Jim Stump has started with the conclusion, and then tries to find justification for that belief afterwards. That’s fine. At some point, it is really a question of what is reasonable to me. We are subjective, emotional, and complex humans with religious belief being part of the human experience for many. The last thing we need or want is Thought Police who tell people how to think and what to believe or not believe. Tim Stump thinks his beliefs are reasonable, and I see nothing wrong with that. However, if he thinks that I should also conclude that it is reasonable for me to share in those beliefs then we may have a different conversation.
Yes. And it’s also reasonable to not believe in God
Then couldn’t you say denying evolution is reasonable? It’s what’s reasonable to those deniers after all.
In the context of Jim’s essay, denying evolution isn’t reasonable. He is speaking of matters of faith where there isn’t scientific evidence. For example, he doesn’t deny that the Big Bang happened. However, he does believe that God caused the Big Bang where there is an absence of a natural process.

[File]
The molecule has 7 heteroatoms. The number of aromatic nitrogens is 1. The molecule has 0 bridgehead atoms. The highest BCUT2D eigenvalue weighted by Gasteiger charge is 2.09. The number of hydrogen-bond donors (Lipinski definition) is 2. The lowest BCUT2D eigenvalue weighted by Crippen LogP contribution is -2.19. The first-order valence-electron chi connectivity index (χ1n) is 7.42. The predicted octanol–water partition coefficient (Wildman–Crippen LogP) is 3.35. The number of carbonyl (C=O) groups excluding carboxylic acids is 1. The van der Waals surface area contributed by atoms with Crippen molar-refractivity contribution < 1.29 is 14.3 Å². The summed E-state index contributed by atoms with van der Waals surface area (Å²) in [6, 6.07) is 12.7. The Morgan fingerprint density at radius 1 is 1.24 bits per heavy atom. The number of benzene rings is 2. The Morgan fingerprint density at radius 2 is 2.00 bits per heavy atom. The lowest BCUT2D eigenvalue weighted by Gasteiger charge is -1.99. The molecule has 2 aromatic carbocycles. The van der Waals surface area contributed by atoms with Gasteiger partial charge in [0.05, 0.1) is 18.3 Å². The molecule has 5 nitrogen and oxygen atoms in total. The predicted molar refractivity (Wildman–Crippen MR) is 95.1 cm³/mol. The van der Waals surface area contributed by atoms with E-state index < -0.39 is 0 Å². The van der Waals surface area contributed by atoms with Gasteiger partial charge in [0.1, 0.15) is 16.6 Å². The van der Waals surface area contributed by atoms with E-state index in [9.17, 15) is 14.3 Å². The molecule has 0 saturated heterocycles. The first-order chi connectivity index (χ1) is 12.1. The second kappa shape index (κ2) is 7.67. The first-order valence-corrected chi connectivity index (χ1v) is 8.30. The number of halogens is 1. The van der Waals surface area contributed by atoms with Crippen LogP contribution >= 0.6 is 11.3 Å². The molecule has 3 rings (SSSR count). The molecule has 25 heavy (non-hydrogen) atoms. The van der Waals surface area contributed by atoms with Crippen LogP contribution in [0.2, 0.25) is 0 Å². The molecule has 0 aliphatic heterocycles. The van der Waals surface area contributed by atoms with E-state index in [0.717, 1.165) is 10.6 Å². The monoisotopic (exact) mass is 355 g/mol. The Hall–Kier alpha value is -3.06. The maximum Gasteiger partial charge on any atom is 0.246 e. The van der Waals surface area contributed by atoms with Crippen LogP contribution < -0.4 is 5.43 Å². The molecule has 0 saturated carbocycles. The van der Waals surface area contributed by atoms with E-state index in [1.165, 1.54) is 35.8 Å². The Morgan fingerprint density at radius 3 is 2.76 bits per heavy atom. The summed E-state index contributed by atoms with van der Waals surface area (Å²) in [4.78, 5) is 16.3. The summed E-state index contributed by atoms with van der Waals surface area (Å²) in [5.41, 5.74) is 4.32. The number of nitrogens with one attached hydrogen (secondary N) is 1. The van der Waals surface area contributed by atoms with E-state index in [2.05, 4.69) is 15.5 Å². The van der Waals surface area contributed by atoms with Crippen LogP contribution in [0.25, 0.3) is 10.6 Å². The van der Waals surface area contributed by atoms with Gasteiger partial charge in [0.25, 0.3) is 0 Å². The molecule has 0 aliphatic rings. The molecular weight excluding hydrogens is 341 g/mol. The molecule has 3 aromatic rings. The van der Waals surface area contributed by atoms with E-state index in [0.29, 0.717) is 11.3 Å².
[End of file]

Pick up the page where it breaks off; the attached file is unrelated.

Why must there be something beyond the realm in which science applies?
For someone who bashes religious belief as much as you, you think would be more familiar with the arguments for God’s existence that have been around for millennia. Most theists would argue god is a necessary being. Google God as a necessary being. That’ll get you started.
This depends on how you define science. There is no free lunch here. If you constrain it, it is limited as the situation we are in now. If you take off the constraints it becomes a non differentiated field. One opinion is as good as another without the discipline of testing your hypothesis.
And I argue that the God hypothesis is necessary to explain anything or to live a good meaningful life. Completely unnecessary
So when will we finally see an ID proponent test an ID hypothesis?
To be fair, Jim Stump wrote the essay for other believers, and more specifically for believers who are struggling with their faith. Therefore, his audience already assumes God is found outside of our universe. The essay was never meant to convey an argument that atheists would find compelling, which is probably why premises seem to suddenly appear from nowhere. It reads a bit like someone arguing it is reasonable to believe in fairies because fairies are the reason the universe exists in the first place.